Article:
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Africa deserves enhanced climate ambition

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By ROBERT MUTHAMI
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African countries have been at the climate-change negotiating table for more than 20 years. The continent faces some of the most severe impacts of climate change, but questions remain over its adaptive capacity despite this engagement.

African civil society organisations, trade unions and governments have advocated three main means of implementation: Climate finance for adaptation and mitigation; technology transfer; and capacity building. The latter is aimed at facilitating and enhancing the ability of individuals, organisations and institutions in African countries to identify, plan and implement ways to adapt and mitigate to climate change.

African countries are now preparing for the 24th Conference of the Parties (COP) to the United Nations Framework Convention Climate Change (UNFCCC) to be held in Katowice, Poland, from December 2 to 14.

Through the Paris Work Programme (PAWP) expected to be adopted in Poland, African countries expect that COP 24 will deliver on the expectations for facilitating climate resilience. Climate change is impacting all economies in Africa, a continent highly dependent on agriculture. The impact is increasing the already high inequality, as resources meant for investment in social amenities are being channelled into climate-change adaptation.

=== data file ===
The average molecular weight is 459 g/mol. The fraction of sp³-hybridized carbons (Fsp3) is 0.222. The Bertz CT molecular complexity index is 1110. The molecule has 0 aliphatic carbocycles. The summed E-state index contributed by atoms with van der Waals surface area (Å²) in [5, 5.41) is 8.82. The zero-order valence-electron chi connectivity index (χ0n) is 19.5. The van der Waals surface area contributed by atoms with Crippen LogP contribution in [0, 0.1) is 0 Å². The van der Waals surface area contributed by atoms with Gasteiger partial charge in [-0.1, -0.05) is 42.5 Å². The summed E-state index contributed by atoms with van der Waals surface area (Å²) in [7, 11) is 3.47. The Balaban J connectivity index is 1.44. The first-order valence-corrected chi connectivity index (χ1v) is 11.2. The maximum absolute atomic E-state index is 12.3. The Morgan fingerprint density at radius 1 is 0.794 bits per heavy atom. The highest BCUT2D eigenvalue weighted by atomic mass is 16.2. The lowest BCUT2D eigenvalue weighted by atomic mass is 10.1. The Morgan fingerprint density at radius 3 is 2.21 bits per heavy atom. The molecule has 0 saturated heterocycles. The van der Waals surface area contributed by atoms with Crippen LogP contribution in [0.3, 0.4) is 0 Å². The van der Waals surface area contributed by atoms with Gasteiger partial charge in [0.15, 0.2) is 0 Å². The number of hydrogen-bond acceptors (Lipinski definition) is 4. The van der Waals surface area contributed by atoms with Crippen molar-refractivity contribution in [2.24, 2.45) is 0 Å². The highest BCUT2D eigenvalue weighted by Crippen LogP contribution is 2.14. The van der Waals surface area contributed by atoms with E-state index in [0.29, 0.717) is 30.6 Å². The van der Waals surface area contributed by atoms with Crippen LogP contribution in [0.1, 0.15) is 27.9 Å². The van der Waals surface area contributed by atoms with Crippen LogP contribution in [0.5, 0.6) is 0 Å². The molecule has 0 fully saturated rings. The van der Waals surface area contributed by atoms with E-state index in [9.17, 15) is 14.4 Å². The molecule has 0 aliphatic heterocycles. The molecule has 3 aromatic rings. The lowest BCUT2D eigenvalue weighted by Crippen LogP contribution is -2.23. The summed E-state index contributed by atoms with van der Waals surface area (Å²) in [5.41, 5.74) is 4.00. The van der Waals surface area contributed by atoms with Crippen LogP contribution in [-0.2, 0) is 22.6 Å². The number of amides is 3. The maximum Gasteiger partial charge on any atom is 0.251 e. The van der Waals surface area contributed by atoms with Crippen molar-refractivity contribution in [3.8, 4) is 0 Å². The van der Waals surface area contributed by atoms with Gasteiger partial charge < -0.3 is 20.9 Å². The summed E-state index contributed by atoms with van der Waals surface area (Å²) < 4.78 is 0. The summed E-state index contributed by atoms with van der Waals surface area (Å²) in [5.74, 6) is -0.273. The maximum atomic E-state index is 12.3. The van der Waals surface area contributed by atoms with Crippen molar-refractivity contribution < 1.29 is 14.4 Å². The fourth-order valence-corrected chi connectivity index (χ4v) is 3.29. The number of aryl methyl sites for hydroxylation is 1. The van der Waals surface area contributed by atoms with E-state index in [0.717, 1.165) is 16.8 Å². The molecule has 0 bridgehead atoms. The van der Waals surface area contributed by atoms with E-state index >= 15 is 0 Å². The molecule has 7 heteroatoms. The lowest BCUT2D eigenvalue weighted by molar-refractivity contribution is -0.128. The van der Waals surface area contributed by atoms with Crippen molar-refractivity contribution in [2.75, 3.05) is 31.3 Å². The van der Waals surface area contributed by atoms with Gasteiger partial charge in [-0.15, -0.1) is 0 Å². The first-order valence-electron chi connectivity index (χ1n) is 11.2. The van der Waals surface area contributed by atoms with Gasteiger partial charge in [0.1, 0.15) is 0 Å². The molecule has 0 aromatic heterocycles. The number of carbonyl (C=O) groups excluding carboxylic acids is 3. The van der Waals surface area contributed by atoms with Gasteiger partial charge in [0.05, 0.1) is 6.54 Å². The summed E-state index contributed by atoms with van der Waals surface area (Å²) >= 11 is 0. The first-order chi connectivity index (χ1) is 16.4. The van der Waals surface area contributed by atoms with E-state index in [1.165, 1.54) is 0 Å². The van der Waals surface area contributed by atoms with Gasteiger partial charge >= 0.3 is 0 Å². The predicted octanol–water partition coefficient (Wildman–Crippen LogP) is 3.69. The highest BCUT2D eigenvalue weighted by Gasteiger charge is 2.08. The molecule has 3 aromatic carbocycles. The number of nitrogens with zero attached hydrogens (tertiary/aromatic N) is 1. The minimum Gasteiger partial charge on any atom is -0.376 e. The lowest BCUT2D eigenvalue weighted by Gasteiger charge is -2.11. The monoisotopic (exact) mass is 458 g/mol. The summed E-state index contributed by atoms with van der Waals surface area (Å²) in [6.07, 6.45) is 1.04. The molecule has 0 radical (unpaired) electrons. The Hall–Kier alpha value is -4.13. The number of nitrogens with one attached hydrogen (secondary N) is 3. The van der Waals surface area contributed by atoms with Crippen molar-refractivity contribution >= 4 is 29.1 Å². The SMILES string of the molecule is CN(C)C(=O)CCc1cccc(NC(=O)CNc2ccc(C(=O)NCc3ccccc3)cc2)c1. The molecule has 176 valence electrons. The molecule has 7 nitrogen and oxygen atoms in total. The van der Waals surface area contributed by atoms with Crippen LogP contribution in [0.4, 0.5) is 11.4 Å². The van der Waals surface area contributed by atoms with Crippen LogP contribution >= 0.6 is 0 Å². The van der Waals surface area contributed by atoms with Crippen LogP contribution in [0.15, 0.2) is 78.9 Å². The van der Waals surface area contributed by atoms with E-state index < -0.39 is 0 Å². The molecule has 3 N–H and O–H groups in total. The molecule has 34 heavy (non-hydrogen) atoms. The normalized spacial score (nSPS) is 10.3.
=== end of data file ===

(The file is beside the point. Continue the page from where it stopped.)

Due to climate change-related disasters such as droughts and flooding, there is an adverse impact on agricultural production, hence food insecurity.

Resources meant to provide universal and affordable health care, expansion of infrastructure and other social services for the poor will be channelled to climate change response initiatives.

During the COP 16, the developed countries agreed to mobilise $100 billion a year by the year 2020 for adaptation and mitigation in developing countries.

However, this remains a pipe dream as only $10 billion has been raised since the establishment of the Green Climate Fund (GCF) in 2006. African countries continue to face difficulties in accessing the funds as they are on a perpetual treadmill of paperwork to even qualify to receive any of the funds earmarked for them. This funding be fast-tracked.

As countries head to Poland, African nations will approach the negotiations with the hope that issues dealing with transparency and accountability on climate financing will be made clearer and smoother.

Otherwise, African will be obliged to divert more domestic resources to meeting their commitments under their Nationally Determined Contributions, which could affect other development priorities.

 If the shortfall needs to be made up from domestic resources, this will greatly hamper social protection or food security. The decision in Poland should, therefore, be clear on provision, transparency and accountability of climate financing.

 Mr Muthami is a programme coordinator at the Friedrich-Ebert-Stiftung, Kenya Office, socio-ecological transformation. [email protected]

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